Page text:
The ‘cry” of the people of Lebanon on 1st July

Representatives of the Lebanese Christian Churches will “walk together” with Pope Francis to pray for peace and ask God to help the country. Three working sessions will be held behind closed doors. The final prayer will be open to members of the diplomatic corps. An invitation to take part in the event was sent to all Lebanese male and female religious communities, as well as Lebanese Christians present in Rome.

Vatican City (AsiaNews) – A press conference was held this morning in the Vatican to present the agenda for the Day of Reflection and Prayer for Lebanon set for 1st July.

Card Leonardo Sandri, Prefect of the Congregation for Eastern Churches; Mgr Paul Richard Gallagher, Secretary for Relations with States; and Bishop Brian Farrell, Secretary of the Pontifical Council for Promoting Christian Unity, were present at the event.

Representatives of Eastern Christianity – Catholics, Orthodox, Armenians and Protestants – are expected to take part in the Day’s events. The representatives of Lebanon’s Churches will bring “the cry of a people” and “walk together” with Pope Francis to pray for peace and ask for God's help for the troubled country.

Thirty years ago, Card Sandri noted, when John Paul II convened a special Assembly of the Synod of Bishops for Lebanon, “the situation was tragic”. Now, it is not much different, and “The Christian community, in all its parts is questioning, reflecting, and praying.”

In presenting the agenda of the Day, the cardinal stressed that “on more than one occasion” the Pope and the heads of the Churches and ecclesial communities will “walk together” from the Domus Sanctae Marthae to the Vatican Basilica, after the welcome and greeting ceremony in the guest house’s hall. All of them will be staying at the Domus from the evening of 30 June to the morning of 2 July.

“After the Lord’s Prayer, participants will walk down the steps of the Apostle Peter's Confession; each will place a candle as a token of the prayer that burns, asking for the Apostle's intercession.

“During the day we will not be able to see or listen to them, because the doors of the Clementine Hall of the Apostolic Palace will remain closed.”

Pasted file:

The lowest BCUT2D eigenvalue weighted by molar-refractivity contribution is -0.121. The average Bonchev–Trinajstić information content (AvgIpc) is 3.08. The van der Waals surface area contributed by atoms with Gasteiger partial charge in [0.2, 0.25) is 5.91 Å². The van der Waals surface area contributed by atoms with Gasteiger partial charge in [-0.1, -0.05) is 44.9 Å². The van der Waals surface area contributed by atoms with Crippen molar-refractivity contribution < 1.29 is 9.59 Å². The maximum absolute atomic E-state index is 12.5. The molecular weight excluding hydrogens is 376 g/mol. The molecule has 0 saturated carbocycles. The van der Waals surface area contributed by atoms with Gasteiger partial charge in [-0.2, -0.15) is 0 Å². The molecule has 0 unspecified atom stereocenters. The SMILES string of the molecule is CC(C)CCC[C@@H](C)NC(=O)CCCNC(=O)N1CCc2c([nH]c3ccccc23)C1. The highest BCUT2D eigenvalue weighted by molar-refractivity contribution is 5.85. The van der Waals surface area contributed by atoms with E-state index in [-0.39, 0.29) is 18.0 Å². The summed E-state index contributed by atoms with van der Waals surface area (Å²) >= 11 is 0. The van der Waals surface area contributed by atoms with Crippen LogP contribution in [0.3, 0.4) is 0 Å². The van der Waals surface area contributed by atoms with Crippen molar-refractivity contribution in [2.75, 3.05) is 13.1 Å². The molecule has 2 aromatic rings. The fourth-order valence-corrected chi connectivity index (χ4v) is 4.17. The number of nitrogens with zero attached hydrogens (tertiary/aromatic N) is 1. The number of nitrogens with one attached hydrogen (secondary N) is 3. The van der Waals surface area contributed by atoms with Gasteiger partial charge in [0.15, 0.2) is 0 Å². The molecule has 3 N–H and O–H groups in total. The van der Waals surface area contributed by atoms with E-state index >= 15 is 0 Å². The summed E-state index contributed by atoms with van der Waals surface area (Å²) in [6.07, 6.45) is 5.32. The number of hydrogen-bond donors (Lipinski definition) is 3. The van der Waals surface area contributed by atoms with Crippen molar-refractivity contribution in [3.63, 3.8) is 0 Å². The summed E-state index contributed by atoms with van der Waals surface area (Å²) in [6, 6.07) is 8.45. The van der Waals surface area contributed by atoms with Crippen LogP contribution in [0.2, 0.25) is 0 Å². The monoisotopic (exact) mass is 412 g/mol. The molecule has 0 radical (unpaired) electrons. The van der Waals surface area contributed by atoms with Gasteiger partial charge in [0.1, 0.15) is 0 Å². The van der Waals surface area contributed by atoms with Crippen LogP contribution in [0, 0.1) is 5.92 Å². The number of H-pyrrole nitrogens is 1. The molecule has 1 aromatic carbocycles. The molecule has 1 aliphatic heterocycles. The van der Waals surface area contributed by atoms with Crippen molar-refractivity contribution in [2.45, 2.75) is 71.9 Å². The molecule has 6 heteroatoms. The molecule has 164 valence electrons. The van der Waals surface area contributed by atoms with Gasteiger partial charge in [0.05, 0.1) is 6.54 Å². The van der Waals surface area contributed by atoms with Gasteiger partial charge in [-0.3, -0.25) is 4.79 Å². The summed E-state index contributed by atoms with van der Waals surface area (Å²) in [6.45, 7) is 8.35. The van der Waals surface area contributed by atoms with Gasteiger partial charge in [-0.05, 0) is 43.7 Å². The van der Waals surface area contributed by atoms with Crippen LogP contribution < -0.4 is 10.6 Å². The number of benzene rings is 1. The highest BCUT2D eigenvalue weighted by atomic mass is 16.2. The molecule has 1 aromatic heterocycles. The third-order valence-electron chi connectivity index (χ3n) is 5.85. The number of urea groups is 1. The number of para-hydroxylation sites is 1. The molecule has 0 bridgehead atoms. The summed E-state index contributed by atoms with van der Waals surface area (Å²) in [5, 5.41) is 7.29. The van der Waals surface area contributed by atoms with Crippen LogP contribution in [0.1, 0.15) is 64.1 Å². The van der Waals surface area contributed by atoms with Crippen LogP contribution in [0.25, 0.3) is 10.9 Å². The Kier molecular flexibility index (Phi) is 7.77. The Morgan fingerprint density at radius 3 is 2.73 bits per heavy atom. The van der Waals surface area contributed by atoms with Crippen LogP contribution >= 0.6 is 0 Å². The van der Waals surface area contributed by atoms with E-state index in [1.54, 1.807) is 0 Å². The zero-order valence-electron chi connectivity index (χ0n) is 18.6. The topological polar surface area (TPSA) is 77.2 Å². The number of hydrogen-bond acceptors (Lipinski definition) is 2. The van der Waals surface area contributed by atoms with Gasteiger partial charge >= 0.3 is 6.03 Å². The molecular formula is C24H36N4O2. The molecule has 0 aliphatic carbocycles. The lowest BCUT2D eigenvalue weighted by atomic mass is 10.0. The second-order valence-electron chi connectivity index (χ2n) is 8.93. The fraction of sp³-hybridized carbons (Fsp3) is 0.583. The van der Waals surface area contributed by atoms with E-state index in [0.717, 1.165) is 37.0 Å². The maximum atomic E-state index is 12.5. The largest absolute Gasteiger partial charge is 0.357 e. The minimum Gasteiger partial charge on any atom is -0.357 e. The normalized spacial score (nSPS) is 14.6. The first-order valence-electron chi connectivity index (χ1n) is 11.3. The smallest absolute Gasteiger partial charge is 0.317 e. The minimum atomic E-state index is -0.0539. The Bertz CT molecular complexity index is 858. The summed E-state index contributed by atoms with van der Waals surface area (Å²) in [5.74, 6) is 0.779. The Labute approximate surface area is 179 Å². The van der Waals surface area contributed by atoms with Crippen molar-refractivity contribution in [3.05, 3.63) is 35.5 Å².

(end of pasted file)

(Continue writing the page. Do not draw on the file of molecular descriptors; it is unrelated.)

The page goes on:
Three working sessions will take place in camera, each introduced by the words of a rapporteur. The final prayer in the Basilica will be open to members of the diplomatic corps accredited to the Holy See. An invitation to take part in the service was extended to all male and female religious communities as well as Lebanese Christians present in Rome.

“It will be our prayer of intercession, which could be recited that day in parishes and religious communities, and not only of Lebanon”. This “will make us feel closer to them, and give them some support at this moment of mutual listening and discussion.”

The text of ecumenical prayer for peace will see the proclamation of some passages of the Word of God, alternating with prayers of invocation and songs drawn from the different traditions present in Lebanon, with texts in Arabic, Syriac, Armenian, and Chaldean.

“Towards the end of the service, the sign of peace will not be exchanged in the traditional way – in compliance with pandemic-related regulations – but young people will give Christian leaders a lit lamp, which will then be placed on a candlestick. This represents the hope of peace that the younger generations can deliver asking for help so that it may not be extinguished by the tribulations of the present.”

Participants will sit around a round table, starting with Pope Francis; Archbishop Joseph Spiteri, nuncio to Lebanon, who will serve as moderator; and the ten heads of Christian Churches.

The Catholic side will include Maronite Patriarch Card Bechara Boutros al-Rahi, Siro-Catholic Ignace Youssef III Younan, Melkite Bishop Youssef Absi, Chaldean Bishop Michel Kassarji, and Latin Apostolic Vicar Bishop Cesar Essayan.

Non-Catholics include Patriarch John X (Youhanna) Yazigi, primate of the Greek Orthodox Patriarchate of Antioch and All The East, which has “great historical, social and cultural importance in the Middle East,” said Bishop Brian Farrell, L.C., Secretary of the Pontifical Council for Promoting Christian Unity, and whose members “are generally of Arab and Arabic-speaking”.

Catholicos Aram I will represent the Catholicosate of the Great House of Cilicia of the Armenian Apostolic Church. “Basically, the presence of the Armenian community in Lebanon dates back to the time of the Armenian genocide in the early 20th century,” Bishop Farrell noted.

His Holiness Aram “is a prominent figure in the ecumenical movement, having been moderator of the Central Committee of the World Council of Churches from 1991 to 2006,” playing “a major role in the development of the Council of Churches of the Middle East.”

The Syrian Orthodox Church will be represented by Patriarch Ignatius Aphrem II, who has been head of the Church since 2014. The latter is the “heir to the great Syriac tradition, little known in the West but very important in the history of Christianity, in theology and liturgy, and in missionary expansion in the East.”

Evangelicals, i.e. the Supreme Council of the Evangelical Community in Syria and Lebanon, will be represented by its president, Rev Joseph Kassab. “The evangelical community in Lebanon originates from the intellectual awakening in the Arab-speaking part of the Ottoman Empire in the 19th century. Today in Lebanon, it is closely involved in education.”

At the end of the meeting, Francis will address a final word and, before taking his leave, will gift a plaque as a memento of the day with its logo.

Answering a question, Bishop Paul Richard Gallagher, current Secretary for Relations with States, said that a visit by Pope Francis to Lebanon is unlikely this year, but might take place in early 2022.